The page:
By now you’ve seen a ton of retrospective looks at food and grocery retail over the past decade. The idea behind offering these is to learn from the past or have a chuckle at the failures while hoping we avoid a similar path. Forget it. The rules have changed and the past is not a predictor of the future.
This decade will be all about the battle between in-store grocery experiences and technology-driven solutions that try to prevent shoppers from ever setting foot in a brick-and-mortar building to buy their groceries. Brands, under steep competition from the upgraded private brands now available, are developing more direct-to-consumer subscription offerings to try to hold onto their customers and sales. As a result, they are moving toward a more complete offering that expands beyond just the product.
Grocery retailers have a unique opportunity this decade to build on the innovations and experiments of the previous one and finally put into play the changes that need to be made to keep their shoppers and even expand their market share—and it’s not about throwing more dollars against more robotics, autonomous delivery vehicles or other venture capital-backed pie-in-the-sky ventures. It’s about the shopper.
You could argue that these new technologies are bringing the store closer to meeting the needs of the shopper, but are they really? Shoppers want much more from grocery stores than being able to order online—which, in most cases, offers lackluster product information and an availability-void experience—or time-efficient deliveries. (We still aren’t getting that one right, by the way.) What customers want in 2020 is a more transparent, targeted, reimagined and aspirational food shopping experience, and grocery retailers must come to their rescue. Here are three ways to accomplish this.
Offer shoppers more transparency of private brands. Your consumers packaged goods (CPG) competition is providing information on where ingredients are sourced, along with complete dietary information that goes beyond the nutritional facts and ingredient panels; transparency of manufacturing practices; sustainability; and corporate policies through on-demand education on mobile apps in quick and engaging formats (e.g., sound bites) that add value to their personal development and peer stature.
CPG manufacturers are fighting back, and if you want to maintain the advantage you already have achieved by upping the quality and unique offerings of store brands, it’s now time for grocers to up their games on that front too. The days of competing solely on quality, price and a money-back guarantee are over. Today’s shoppers expect to know who is making store brand products.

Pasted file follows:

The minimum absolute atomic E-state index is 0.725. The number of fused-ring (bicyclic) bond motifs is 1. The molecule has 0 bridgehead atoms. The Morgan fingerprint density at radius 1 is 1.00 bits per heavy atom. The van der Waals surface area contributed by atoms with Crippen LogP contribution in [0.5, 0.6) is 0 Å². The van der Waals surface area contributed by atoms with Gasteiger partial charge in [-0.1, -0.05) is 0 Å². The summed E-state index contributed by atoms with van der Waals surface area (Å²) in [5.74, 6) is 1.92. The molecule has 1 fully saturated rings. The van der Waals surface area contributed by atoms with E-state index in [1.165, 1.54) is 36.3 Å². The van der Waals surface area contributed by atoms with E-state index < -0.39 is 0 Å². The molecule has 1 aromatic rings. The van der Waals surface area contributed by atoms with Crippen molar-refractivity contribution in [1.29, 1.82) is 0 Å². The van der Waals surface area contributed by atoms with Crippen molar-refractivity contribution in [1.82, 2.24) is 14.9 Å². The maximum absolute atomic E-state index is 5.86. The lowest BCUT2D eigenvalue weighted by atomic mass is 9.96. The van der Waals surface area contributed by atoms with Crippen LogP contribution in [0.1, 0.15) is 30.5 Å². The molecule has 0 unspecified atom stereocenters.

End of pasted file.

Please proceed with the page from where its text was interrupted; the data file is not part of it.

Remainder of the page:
Evolve your frequent shopper program. To get closer to the shopper, especially millennials and Gen Zers, food retailers need to offer more than just cost savings in return for the data they are collecting and (hopefully) analyzing. Smarter programs will be based on a new currency that accumulates data and points based on purchases—both online and in-store—that will offer unique culinary experiences. These could include exclusive member in-store tastings and cooking classes or free one-on-one consultations with retail dietitians based on purchases that indicate a lifestyle or dietary preference such as low-sugar, non-GMO or vegan.
Establish a peer-to-peer network for your shoppers to meet and exchange ideas with each other, in-person at your store and online. Build on the proven social media communities for recipes, cooking tips and food trends where consumers have shown they want to connect with others who have similar values and interests. Create these platforms under your banner and offer rewards to those who participate to reinforce your commitment to them and acknowledge their store loyalty.
The past decade was about tech. This next one is about using tech to connect in real ways to the shopper.